Applying the science gets better
A key factor behind the success is the growing ability of the industry to translate academic insights about the origins of
diseases into development pathways that lead to commercialization. "The entire cycle of development for anti-tumor agents
has been reversed, because today we start with only those patients who we know have the abnormal mutation we are seeking to
target," Novartis Oncology president Herve Hoppenot tells Pharm Exec. "The practical result is that time beyond proof of concept is reduced and the probability of success is significantly increased."
Quintiles SVP for early clinical development Oren Cohen notes that today's "holy grail" for success is a better proof of concept,
which is facilitated by reliance on "enabler" technologies: biomarkers, gene expression analysis, and major application breakthroughs
in modeling and simulation. "The renewed focus on proof of concept is no surprise, because it gives us firmer evidentiary
ground for making that essential go/no go decision in product development. There is real reason for optimism about the pace
of the development process, as we see continued improvements in all the enablers that allow you to define and target your
decision-making," he said. "And bad decisions cost money."
Money too is driving the change in how companies manage clinical trials—complex science, tough disease targets, and risk-averse
regulation has sent their cost soaring. The Tufts Center for the Study of Drug Development has been monitoring protocol design
practices among drug companies for more than a decade. "What we are now seeing, for the first time, is widespread adoption
of new internal review committees to critically evaluate these designs and remove procedures that unnecessarily complicate
the execution and cost of trials," said Ken Getz, Center director for sponsor research. This is good news, as failure to wrest
more efficiencies from trial management puts industry squarely at odds with the pressure that regulators are facing to raise
the scope, quality, and objectivity of the evidence on which they base drug approvals.
Manufacturing is the proverbial pumpkin turned princess; a function that was non-strategic, humdrum, and marginal has now
become essential to seamless global integration. It's a proven cost-saver for companies looking for new ways to do old things.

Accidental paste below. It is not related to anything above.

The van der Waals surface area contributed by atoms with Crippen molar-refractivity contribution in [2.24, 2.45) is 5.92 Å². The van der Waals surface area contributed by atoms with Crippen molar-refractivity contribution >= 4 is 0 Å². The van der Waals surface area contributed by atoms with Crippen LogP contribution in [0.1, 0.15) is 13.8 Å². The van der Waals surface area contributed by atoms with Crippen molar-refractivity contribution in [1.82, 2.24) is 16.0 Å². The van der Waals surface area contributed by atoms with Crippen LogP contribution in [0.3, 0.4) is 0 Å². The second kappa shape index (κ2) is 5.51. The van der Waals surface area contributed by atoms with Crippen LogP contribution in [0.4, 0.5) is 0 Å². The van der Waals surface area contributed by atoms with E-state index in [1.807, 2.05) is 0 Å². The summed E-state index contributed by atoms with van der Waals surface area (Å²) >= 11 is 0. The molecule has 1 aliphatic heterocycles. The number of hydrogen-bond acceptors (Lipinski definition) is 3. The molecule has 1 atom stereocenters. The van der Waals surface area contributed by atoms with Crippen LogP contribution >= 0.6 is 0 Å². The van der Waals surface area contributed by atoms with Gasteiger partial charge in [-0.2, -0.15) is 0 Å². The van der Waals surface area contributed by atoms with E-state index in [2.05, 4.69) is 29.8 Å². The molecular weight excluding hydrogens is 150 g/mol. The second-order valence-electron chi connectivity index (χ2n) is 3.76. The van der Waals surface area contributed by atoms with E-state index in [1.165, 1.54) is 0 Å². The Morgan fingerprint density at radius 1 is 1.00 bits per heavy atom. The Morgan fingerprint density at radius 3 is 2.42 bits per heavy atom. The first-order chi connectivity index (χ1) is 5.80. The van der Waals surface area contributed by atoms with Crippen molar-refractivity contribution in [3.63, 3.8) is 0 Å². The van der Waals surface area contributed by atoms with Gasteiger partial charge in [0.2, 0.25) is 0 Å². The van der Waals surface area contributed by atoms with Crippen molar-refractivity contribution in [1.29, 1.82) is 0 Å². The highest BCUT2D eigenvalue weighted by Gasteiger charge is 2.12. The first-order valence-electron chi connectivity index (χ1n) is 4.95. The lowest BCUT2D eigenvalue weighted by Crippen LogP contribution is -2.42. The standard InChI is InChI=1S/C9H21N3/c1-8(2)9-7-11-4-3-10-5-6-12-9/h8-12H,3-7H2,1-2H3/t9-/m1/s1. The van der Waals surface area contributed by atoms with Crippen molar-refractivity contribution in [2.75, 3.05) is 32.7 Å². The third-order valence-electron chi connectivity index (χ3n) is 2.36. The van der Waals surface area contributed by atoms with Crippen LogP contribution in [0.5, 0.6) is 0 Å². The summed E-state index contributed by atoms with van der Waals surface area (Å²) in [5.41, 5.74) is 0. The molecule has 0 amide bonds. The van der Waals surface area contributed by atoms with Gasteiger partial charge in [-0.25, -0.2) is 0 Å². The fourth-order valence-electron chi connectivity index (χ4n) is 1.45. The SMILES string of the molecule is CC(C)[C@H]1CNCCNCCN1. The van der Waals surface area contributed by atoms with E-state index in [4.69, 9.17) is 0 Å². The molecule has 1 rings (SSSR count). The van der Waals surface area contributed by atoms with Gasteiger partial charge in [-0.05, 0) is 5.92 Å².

Technology and custom engineering are unleashing a revolution in process called continuous manufacturing, which is reducing
the number of steps and locales required to transform basic raw materials into a safe and effective drug. Such turn-on-a-dime
flexibility is a real asset in an era where regulatory and payer restrictions can lead to steep variations in market demand
for medicines across countries. A big competitive differentiator will be among those companies that succeed first and consistently
do best in crossing the "execution gap," between what's in the standard operating plan (SOP) and actual performance on site,
in the field. This is a matter of necessity for the top generic suppliers, who are seeking leadership in manufacturing excellence,
not only as an add-on business opportunity but also to remove the sector's historic taint of inferior quality against branded
A final word: Give me growth!
In many ways, 2013 marks another year of transition away from the stubborn complacency of an industry used to margins that
other sectors might call nose-bleed high. The industry now embraces the concept of partnership with gusto; the clannishness
of the past has been silenced. "Thinking in systems," is how John Doyle, SVP for Market Access at Quintiles calls it. " Every
company today must begin by framing their market as a network of interconnected products and add on services."
Yes, there is change and there is hope –even if the balance sheet on the business of illness has shifted a bit to the night
side. The best news the Big Pharma giants of the United States and Europe could get this year? Five percent real growth in
GDP. When the tide is running in, you no longer have to see who's been swimming naked.
William Looney is Pharm Exec's Editor-in-Chief. He can be reached at firstname.lastname@example.org